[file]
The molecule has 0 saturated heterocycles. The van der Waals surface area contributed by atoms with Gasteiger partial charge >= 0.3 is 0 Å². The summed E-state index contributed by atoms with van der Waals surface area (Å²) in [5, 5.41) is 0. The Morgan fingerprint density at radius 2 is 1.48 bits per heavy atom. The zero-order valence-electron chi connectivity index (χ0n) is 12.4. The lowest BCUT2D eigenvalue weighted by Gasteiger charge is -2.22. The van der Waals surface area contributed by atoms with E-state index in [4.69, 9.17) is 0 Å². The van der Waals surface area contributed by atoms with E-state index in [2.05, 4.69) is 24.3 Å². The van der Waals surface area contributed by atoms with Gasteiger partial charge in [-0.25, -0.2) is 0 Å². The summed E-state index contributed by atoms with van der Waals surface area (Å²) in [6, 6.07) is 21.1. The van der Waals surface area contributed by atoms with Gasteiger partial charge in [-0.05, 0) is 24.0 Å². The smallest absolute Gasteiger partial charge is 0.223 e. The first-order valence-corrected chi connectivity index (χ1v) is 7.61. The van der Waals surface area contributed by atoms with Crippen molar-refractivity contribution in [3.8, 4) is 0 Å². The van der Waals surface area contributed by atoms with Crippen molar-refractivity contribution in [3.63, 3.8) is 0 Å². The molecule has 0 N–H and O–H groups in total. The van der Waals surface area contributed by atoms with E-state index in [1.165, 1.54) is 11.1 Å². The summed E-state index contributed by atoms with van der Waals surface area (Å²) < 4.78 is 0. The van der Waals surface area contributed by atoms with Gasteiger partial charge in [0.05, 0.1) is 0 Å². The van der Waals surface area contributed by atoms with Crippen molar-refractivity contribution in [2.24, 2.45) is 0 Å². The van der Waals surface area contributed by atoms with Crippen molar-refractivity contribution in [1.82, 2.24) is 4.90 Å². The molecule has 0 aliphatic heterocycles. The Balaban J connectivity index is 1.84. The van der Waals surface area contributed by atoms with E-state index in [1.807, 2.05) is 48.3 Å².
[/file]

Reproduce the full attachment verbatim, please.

The molecule has 0 saturated heterocycles. The van der Waals surface area contributed by atoms with Gasteiger partial charge >= 0.3 is 0 Å². The summed E-state index contributed by atoms with van der Waals surface area (Å²) in [5, 5.41) is 0. The Morgan fingerprint density at radius 2 is 1.48 bits per heavy atom. The zero-order valence-electron chi connectivity index (χ0n) is 12.4. The lowest BCUT2D eigenvalue weighted by Gasteiger charge is -2.22. The van der Waals surface area contributed by atoms with E-state index in [4.69, 9.17) is 0 Å². The van der Waals surface area contributed by atoms with E-state index in [2.05, 4.69) is 24.3 Å². The van der Waals surface area contributed by atoms with Gasteiger partial charge in [-0.25, -0.2) is 0 Å². The summed E-state index contributed by atoms with van der Waals surface area (Å²) in [6, 6.07) is 21.1. The van der Waals surface area contributed by atoms with Gasteiger partial charge in [-0.05, 0) is 24.0 Å². The smallest absolute Gasteiger partial charge is 0.223 e. The first-order valence-corrected chi connectivity index (χ1v) is 7.61. The van der Waals surface area contributed by atoms with Crippen molar-refractivity contribution in [3.8, 4) is 0 Å². The van der Waals surface area contributed by atoms with Crippen molar-refractivity contribution in [3.63, 3.8) is 0 Å². The molecule has 0 N–H and O–H groups in total. The van der Waals surface area contributed by atoms with E-state index in [1.165, 1.54) is 11.1 Å². The summed E-state index contributed by atoms with van der Waals surface area (Å²) < 4.78 is 0. The van der Waals surface area contributed by atoms with Gasteiger partial charge in [0.05, 0.1) is 0 Å². The van der Waals surface area contributed by atoms with Crippen molar-refractivity contribution in [2.24, 2.45) is 0 Å². The van der Waals surface area contributed by atoms with Crippen molar-refractivity contribution in [1.82, 2.24) is 4.90 Å². The molecule has 0 aliphatic heterocycles. The Balaban J connectivity index is 1.84. The van der Waals surface area contributed by atoms with E-state index in [1.807, 2.05) is 48.3 Å².